- ALABAMA: Homeschoolers can now join public school football teams thanks to a new “Tim Tebow” law.
- TROUBLED STUDENTS: As more children act out in school, school districts look for ways to keep managing them while not hurting the well-behaved children, and more are turning to alternative schools run by private companies.
- SCHOOL CLOSURES: While the vast majority of Americans would prefer to keep a persistently poor-performing school open, research suggests it would be better for the kids if it were closed.
- CONNECTICUT: A coalition of parents and advocacy organizations has filed suit against the state’s limits on magnet and charter-school expansion, arguing the limits unfairly deny poor children access to higher-quality schools.
- TEXAS: A lawmaker proposes replacing the state’s troubled single testing system with giving schools the freedom to pick among a variety of well-respected tests.
- NORTH CAROLINA: More parents now homeschool their kids than private school them in this state, and homeschooling leaders attribute that partly to Common Core.
- HISTORY: As high school and college history programs become more politically liberal and omit important ideas and events, fewer students are enrolling in college history classes.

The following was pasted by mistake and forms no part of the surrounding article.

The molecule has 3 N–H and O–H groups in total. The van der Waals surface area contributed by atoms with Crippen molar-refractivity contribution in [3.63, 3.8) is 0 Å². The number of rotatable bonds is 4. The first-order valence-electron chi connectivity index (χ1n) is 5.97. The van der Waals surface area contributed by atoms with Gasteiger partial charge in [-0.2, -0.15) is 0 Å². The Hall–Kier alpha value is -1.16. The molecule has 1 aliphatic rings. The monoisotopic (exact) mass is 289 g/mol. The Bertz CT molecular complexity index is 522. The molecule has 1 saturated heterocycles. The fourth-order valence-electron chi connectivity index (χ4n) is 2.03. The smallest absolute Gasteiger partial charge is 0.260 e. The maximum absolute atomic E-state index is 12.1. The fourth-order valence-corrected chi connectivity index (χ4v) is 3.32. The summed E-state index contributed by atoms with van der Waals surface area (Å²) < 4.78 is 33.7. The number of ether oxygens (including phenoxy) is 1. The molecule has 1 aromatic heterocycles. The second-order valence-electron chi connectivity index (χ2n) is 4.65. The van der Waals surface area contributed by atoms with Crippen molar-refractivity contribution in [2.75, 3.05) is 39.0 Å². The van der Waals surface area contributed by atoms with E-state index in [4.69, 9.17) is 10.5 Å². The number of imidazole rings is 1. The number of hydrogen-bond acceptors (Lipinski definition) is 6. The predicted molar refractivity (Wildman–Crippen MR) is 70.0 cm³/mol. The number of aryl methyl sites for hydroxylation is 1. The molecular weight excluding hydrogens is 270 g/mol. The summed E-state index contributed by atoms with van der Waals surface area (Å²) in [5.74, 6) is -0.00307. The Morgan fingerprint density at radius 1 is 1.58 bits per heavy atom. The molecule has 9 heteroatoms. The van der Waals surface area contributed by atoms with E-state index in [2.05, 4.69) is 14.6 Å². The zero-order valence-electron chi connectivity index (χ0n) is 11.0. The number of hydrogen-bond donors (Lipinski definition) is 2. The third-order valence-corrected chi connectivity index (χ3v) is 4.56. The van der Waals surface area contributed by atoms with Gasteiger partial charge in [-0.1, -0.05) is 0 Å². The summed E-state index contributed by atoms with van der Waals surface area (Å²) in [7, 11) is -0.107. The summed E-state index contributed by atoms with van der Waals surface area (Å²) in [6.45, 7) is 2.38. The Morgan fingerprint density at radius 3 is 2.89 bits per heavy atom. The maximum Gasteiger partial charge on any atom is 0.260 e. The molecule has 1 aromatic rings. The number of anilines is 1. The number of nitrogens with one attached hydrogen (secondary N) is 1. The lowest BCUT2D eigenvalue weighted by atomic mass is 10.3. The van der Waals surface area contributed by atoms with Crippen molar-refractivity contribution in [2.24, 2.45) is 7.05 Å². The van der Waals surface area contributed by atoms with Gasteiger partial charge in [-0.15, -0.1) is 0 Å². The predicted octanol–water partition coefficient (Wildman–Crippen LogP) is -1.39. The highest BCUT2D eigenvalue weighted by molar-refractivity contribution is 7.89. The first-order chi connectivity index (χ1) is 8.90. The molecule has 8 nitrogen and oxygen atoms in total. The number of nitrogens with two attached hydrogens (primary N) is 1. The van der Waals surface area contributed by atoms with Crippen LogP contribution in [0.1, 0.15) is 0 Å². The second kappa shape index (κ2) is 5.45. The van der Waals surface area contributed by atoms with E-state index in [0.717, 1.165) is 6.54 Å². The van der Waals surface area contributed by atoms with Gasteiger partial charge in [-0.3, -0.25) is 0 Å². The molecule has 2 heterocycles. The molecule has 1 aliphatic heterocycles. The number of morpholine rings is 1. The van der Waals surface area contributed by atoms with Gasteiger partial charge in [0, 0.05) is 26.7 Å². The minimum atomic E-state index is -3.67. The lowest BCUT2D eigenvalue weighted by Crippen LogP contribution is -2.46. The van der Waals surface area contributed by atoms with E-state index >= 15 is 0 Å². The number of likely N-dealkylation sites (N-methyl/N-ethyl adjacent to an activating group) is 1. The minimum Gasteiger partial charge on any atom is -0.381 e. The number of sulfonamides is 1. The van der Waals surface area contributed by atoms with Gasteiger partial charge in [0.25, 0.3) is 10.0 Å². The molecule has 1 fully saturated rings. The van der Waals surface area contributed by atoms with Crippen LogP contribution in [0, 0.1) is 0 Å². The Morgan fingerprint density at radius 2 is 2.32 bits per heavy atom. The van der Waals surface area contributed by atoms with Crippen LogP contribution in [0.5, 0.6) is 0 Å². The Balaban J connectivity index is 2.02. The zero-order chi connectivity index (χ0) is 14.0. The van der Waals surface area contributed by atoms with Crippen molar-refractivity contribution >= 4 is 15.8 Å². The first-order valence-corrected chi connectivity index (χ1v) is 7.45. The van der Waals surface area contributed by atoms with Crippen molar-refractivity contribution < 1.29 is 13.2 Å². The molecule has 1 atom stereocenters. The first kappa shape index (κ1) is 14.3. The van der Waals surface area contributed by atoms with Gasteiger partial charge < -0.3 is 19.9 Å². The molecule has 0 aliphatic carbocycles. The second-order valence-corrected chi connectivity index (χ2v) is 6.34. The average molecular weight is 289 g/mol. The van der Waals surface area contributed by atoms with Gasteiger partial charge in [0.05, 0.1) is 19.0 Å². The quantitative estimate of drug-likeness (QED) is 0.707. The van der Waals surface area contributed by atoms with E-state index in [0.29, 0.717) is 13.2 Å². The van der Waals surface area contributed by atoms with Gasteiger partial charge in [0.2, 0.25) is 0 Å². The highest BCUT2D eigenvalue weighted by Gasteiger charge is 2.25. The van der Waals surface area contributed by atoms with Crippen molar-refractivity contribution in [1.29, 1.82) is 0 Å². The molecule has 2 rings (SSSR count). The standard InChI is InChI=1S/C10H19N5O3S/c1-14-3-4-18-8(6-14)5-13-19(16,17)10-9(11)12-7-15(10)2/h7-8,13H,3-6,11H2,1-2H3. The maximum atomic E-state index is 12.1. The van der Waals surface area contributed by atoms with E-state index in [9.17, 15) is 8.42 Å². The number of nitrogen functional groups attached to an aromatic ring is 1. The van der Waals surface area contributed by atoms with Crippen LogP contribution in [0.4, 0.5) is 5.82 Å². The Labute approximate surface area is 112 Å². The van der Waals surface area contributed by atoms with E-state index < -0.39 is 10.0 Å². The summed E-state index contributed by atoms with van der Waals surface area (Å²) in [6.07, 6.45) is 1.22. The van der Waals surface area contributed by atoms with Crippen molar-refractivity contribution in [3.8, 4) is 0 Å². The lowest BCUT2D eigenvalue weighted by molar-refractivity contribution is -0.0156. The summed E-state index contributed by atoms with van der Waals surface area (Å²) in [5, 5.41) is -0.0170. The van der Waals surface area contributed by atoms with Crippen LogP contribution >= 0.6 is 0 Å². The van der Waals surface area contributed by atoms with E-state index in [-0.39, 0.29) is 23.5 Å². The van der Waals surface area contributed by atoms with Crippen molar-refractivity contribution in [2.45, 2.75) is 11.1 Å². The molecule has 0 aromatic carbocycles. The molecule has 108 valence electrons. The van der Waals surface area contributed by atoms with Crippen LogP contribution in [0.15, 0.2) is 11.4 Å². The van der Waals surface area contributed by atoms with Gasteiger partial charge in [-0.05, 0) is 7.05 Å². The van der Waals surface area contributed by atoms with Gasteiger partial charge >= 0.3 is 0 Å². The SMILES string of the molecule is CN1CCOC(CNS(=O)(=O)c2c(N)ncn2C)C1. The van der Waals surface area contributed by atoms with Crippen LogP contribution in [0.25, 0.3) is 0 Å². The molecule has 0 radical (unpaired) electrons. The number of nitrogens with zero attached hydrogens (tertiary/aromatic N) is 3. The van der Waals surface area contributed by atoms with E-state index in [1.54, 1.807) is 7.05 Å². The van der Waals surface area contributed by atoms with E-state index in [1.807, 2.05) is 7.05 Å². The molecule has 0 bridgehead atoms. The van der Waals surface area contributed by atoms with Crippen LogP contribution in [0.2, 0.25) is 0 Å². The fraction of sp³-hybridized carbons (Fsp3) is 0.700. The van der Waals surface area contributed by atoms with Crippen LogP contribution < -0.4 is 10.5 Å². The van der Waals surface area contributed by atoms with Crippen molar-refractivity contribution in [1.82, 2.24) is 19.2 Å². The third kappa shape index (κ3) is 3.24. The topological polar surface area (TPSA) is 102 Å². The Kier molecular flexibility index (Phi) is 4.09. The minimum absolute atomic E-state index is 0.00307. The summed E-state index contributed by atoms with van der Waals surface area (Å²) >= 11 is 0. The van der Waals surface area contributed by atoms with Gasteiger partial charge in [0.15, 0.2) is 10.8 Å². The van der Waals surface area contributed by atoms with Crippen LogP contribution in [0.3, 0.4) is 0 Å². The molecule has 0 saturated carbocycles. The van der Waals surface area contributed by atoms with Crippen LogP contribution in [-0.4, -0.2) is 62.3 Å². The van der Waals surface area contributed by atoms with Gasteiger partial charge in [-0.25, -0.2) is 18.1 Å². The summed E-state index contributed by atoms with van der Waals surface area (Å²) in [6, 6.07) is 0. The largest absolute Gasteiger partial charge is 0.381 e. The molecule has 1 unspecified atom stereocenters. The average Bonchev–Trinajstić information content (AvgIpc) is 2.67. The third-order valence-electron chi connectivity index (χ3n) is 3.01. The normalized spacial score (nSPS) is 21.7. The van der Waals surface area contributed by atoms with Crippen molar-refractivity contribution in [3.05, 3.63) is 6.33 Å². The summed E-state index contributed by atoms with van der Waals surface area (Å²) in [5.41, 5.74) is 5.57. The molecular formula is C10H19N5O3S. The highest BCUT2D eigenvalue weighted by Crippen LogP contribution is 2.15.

- FLORIDA: A judge ruled in favor of parents who are suing their school district because the district is using the state’s third-grade reading test to deny their kids admission to fourth grade.
- MICHIGAN: Most students have again flunked the state’s Common Core tests, which first came out last year. Michigan also has dramatic achievement gaps between white and black children.
- ARIZONA: Arizona’s anti-Common Core state superintendent will hold public town halls about Common Core this fall.
- THINK AND TALK: The Heartland Institute has just released an updated version of its Common Core booklet for sharing with family, lawmakers, and friends. Free online … and written by yours truly.